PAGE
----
NZ: Asian wasp introduced to control apple pest watch video
New Zealand orchardists are going to be getting a little help from Kazakhstan in the fight against a fruit pest - scientists from the New Zealand Government's Plant and Food Research Institute are introducing the central Asian Mastrus waspin a bid to wipe out the codling moth.
About 1,000 Mastrus wasps were released on an Apollo orchard this Thursday in the first NZ field appraisal of the parasitoid wasp as a “biological control agent” in the local pipfruit orchards, said a statement from Plant & Food Research.
Control of the codling moth cost the New Zealand pipfruit industry between 8 million and 12 million NZ dollars (6.57 million and 9.86 million U.S. dollars) each year, according to Pipfruit New Zealand, the industry representative group.
“Whilst the presence of a single moth in a shipment can impact on market access for all New Zealand apple exports to codling moth sensitive markets, the industry is also focused on reducing the use of chemical pesticides,” Pipfruit New Zealand technical manager Mike Butcher said in the statement.
“The introduction of the Mastrus wasp as a biological control agent is an important new component to our system that currently includes mating disruption, a codling moth specific virus and selective chemistry. This release is an important step in meeting quarantine requirements for our premium markets.”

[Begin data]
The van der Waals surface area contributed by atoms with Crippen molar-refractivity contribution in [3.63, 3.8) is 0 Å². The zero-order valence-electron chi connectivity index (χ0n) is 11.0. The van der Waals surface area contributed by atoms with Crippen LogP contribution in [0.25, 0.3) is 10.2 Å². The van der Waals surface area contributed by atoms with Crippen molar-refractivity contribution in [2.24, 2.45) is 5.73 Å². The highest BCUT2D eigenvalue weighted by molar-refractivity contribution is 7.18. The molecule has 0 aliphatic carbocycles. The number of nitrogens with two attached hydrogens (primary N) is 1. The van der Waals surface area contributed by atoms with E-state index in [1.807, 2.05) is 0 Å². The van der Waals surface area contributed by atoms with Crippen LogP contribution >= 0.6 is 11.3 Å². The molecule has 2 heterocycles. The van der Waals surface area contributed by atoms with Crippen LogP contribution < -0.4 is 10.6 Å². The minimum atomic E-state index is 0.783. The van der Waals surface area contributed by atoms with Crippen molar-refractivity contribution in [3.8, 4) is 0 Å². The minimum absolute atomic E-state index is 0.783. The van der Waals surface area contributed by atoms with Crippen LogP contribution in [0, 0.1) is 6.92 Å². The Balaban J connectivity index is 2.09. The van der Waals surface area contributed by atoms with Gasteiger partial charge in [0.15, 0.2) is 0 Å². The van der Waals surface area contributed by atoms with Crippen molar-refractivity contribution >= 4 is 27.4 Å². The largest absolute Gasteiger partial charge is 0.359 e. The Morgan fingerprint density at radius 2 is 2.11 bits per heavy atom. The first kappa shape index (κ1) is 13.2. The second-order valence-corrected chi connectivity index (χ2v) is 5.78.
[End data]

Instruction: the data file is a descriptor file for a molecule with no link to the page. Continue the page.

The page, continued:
The female Mastrus wasp lays its eggs on the moth larvae, and when the wasp larvae hatch, they feed on, and eventually kill, the codling moth larva. They then emerge as adult wasps, which seek new codling moth larvae on which to lay their eggs.
“Biological control agents, such as parasitoid wasps, play an increasingly important role in controlling pests as chemical interventions are reduced,” Plant & Food Research scientist John Charles said in the statement.
“This species, which originated in Kazakhstan, has been established in other countries, particularly in the U.S.A., for control of codling moth, and these initial releases in New Zealand will help us to determine how well they survive in our environment and control the pest.”